Article Jun 10, 2016

Baptists and religious liberty

In 1802, Thomas Jefferson wrote, “I contemplate with sovereign reverence that act of the whole American people which declared that their legislature should ‘make no law respecting an establishment of religion, or prohibiting the free exercise thereof,’ thus building a wall of separation between Church & State.” These words almost sound hostile to many conservative Christians today. Over the past 70 years, some judges have interpreted the “wall of separation” to mean that we should remove faith from American public life.

It may be perplexing, then, to realize that Jefferson was writing the wall of separation letter to evangelical Baptists in Connecticut. These Baptists totally agreed with the deistic Jefferson on church-state relations. They rejoiced in Jefferson’s election as president in 1800, telling him that “America’s God has raised you up” to lead the nation.

Were these Baptists deluded? Why would they support Jefferson and his “wall of separation”? The reason is that Jefferson and his Baptist allies had a different (and better) concept of church-state separation than many left- or right-wing Americans do today.

Although leaders like Thomas Jefferson and James Madison derived religious freedom from Enlightenment principles of toleration, rank-and-file Baptists learned the value of religious liberty the hard way. They suffered persecution under the state-sponsored, “established” churches of the colonies.

Many other Protestants viewed believer’s baptism, the distinctive practice of the Baptists, as abhorrent, no matter how much the Baptists argued that believer’s baptism was the true biblical mode. (Catholics and most Protestants at the time practiced infant baptism.) Thus, Baptists endured harassment, fines, prohibition against meetings, and even jail time, right up to the eve of the American Revolution.

Massachusetts, a Puritan colony, set the pace in hostility toward the Baptists. The colony outlawed Baptists altogether in 1645, calling them “the troublers of churches in all places.” In Ashfield, Mass., town authorities in 1770 seized the land of Baptists who refused to pay religious taxes to support the local Congregationalist church. Talk about taxation without representation! The Ashfield Baptists actually appealed to King George III for relief, and the king annulled the confiscation of their land.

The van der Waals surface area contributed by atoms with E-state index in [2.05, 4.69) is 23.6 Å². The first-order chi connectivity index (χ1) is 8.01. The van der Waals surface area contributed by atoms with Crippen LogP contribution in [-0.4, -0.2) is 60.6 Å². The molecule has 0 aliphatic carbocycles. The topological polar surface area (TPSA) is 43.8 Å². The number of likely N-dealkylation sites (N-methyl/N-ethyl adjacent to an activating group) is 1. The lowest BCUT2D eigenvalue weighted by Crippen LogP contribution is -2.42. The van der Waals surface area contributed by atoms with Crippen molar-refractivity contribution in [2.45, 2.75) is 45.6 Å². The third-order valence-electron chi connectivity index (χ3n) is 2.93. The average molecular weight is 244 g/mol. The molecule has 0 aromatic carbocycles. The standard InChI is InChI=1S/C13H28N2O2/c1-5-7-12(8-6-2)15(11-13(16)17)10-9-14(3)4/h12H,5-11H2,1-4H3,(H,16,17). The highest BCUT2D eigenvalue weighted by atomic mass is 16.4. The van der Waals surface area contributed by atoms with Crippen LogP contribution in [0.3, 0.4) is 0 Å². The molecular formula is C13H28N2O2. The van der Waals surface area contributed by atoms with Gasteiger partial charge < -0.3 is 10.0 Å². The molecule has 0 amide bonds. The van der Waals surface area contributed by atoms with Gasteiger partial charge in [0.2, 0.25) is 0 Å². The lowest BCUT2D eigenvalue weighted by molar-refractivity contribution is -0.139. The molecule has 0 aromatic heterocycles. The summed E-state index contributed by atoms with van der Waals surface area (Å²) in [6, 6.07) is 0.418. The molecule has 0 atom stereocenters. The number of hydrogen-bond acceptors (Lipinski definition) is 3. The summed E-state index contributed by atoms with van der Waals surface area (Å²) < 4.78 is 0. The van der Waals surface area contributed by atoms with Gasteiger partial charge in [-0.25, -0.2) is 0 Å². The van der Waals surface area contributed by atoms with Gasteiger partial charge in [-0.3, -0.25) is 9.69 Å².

Is it any wonder, then, that many Baptists in America were not too keen about supporting the American Revolution? It was hard to support a rebellion led by Patriots who had refused to grant Baptists liberty of conscience. Ashfield’s Baptist minister proclaimed that Massachusetts Patriot leaders wanted “liberty from oppression that they might have liberty to oppress!”

Isaac Backus, the great Massachusetts Baptist leader, approached cousins John and Samuel Adams at the Continental Congress in 1774, appealing for relief from oppression. But Samuel scoffed at Backus, insinuating that the Baptists were just “enthusiasts who made a merit of suffering persecution.” John Adams told Backus that he might sooner expect a change in the solar system, than an end to the Massachusetts established church.   

The Baptists also endured terrible persecution in Virginia, with dozens of Baptist ministers put in jail during the decade before the Revolution. But in Jefferson and Madison, the Baptists found Patriot leaders who sympathized with their cause. Baptists suggested that if the persecution continued, Virginia’s leaders should not expect them to support the rebellion against George III. Jefferson and Madison loathed religious intolerance, anyway. They wanted to end the harassment of dissenters, and to stop Virginia’s financial support for the Church of England.